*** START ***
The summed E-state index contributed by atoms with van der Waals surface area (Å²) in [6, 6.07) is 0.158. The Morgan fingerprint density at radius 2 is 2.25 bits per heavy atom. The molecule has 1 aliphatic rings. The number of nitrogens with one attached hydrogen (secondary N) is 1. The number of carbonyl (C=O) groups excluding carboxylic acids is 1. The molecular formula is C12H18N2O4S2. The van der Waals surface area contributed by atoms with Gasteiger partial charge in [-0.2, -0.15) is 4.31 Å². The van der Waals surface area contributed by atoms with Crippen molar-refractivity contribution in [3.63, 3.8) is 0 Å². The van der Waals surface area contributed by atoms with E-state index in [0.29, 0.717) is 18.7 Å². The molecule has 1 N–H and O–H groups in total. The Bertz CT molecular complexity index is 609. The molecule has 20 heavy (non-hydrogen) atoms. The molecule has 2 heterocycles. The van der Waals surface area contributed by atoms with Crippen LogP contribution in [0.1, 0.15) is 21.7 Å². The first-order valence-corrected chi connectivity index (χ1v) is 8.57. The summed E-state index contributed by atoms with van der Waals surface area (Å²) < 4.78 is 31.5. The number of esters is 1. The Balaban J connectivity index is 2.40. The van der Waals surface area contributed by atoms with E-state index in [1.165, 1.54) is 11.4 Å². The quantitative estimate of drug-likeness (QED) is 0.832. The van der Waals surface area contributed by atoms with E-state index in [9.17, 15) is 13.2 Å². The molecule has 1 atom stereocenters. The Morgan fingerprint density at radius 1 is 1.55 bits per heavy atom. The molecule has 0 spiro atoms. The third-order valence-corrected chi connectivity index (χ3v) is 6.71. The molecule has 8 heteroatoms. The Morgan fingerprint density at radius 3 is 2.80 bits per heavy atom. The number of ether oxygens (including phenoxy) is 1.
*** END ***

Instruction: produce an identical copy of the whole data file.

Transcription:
The summed E-state index contributed by atoms with van der Waals surface area (Å²) in [6, 6.07) is 0.158. The Morgan fingerprint density at radius 2 is 2.25 bits per heavy atom. The molecule has 1 aliphatic rings. The number of nitrogens with one attached hydrogen (secondary N) is 1. The number of carbonyl (C=O) groups excluding carboxylic acids is 1. The molecular formula is C12H18N2O4S2. The van der Waals surface area contributed by atoms with Gasteiger partial charge in [-0.2, -0.15) is 4.31 Å². The van der Waals surface area contributed by atoms with Crippen molar-refractivity contribution in [3.63, 3.8) is 0 Å². The van der Waals surface area contributed by atoms with E-state index in [0.29, 0.717) is 18.7 Å². The molecule has 1 N–H and O–H groups in total. The Bertz CT molecular complexity index is 609. The molecule has 20 heavy (non-hydrogen) atoms. The molecule has 2 heterocycles. The van der Waals surface area contributed by atoms with Crippen LogP contribution in [0.1, 0.15) is 21.7 Å². The first-order valence-corrected chi connectivity index (χ1v) is 8.57. The summed E-state index contributed by atoms with van der Waals surface area (Å²) < 4.78 is 31.5. The number of esters is 1. The Balaban J connectivity index is 2.40. The van der Waals surface area contributed by atoms with E-state index in [1.165, 1.54) is 11.4 Å². The quantitative estimate of drug-likeness (QED) is 0.832. The van der Waals surface area contributed by atoms with E-state index in [9.17, 15) is 13.2 Å². The molecule has 1 atom stereocenters. The Morgan fingerprint density at radius 1 is 1.55 bits per heavy atom. The molecule has 0 spiro atoms. The third-order valence-corrected chi connectivity index (χ3v) is 6.71. The molecule has 8 heteroatoms. The Morgan fingerprint density at radius 3 is 2.80 bits per heavy atom. The number of ether oxygens (including phenoxy) is 1.